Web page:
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Slowing Down to a Toddler's Pace

Every time my daughter and I go for a neighborhood walk, I’m reminded that we have completely opposite senses of time.

My natural pace is brisk, and my mindset is to get from point a to point b as quickly as possible. I enjoy the quickening of my breath and my heartbeat’s increase; they’re signs that I’m taking care of my body, relieving stress, and burning calories.

To a 3 year old, of course, none of these things matter. Her priorities are talking to the ducks in the creek, counting sticks, and throwing gravel. She stops at every bush and tree to inspect the leaves and place them in her pockets.

This difference isn’t just apparent when taking walks together. I notice it when we leave each morning for preschool— she takes her sweet time climbing into the SUV or grabbing her backpack from the closet. Wonderful distractions are everywhere: a ladybug on the sidewalk, perhaps, or her brother’s broken umbrella that she suddenly insists on showing her teacher.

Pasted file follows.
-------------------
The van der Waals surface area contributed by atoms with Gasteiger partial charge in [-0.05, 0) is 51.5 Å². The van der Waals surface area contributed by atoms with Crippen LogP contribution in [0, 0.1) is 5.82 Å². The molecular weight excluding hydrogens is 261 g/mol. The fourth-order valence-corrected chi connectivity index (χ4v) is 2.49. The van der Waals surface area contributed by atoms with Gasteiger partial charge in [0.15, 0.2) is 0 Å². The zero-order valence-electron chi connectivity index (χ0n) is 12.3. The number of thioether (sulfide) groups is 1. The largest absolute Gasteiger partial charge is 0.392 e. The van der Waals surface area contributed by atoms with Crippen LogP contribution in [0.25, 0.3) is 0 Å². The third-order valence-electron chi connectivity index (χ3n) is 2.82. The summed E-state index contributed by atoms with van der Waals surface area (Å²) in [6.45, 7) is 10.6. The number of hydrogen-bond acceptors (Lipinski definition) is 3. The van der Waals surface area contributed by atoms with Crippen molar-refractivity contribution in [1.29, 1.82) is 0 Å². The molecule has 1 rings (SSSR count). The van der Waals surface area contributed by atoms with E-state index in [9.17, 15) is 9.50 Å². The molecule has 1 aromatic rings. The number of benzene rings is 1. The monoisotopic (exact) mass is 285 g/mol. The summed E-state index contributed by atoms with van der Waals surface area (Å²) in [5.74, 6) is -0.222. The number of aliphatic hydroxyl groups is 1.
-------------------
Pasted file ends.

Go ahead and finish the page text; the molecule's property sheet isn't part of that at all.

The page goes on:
And I’ll admit it: I often get frustrated with her for slowing me down. As my third child, you’d think I’d already know that young children are slow. But somehow that knowledge slips away every time I have somewhere else to be.

I’ve been thinking about this lately since my daughter is growing up more and more every day. Pretty soon, I’ll be the one slowing her down. Like her older brothers, soon her world won’t just revolve around home. She’ll have play dates and sleepovers and softball practice and Girl Scouts. She’ll have science projects and middle school dances and group dates at the movies.

Her childhood is precious. My time with her will slip away. Today, I think, we’ll walk the long way to the old bridge that crosses the creek. I’ll pack a tea party for two.

I’ll give her as much time as she needs.

Mary Lauren Weimer is a social worker turned mother turned writer. Her blog, My 3 Little Birds, encourages moms to put down the baby books for a moment and tell their own stories. Connect with her on Facebook and Twitter.

More by Mary Lauren:

On the Bittersweet Passage of Time

What I’ll Miss about the Toddler Years

10 Toddler Books about Feelings

 

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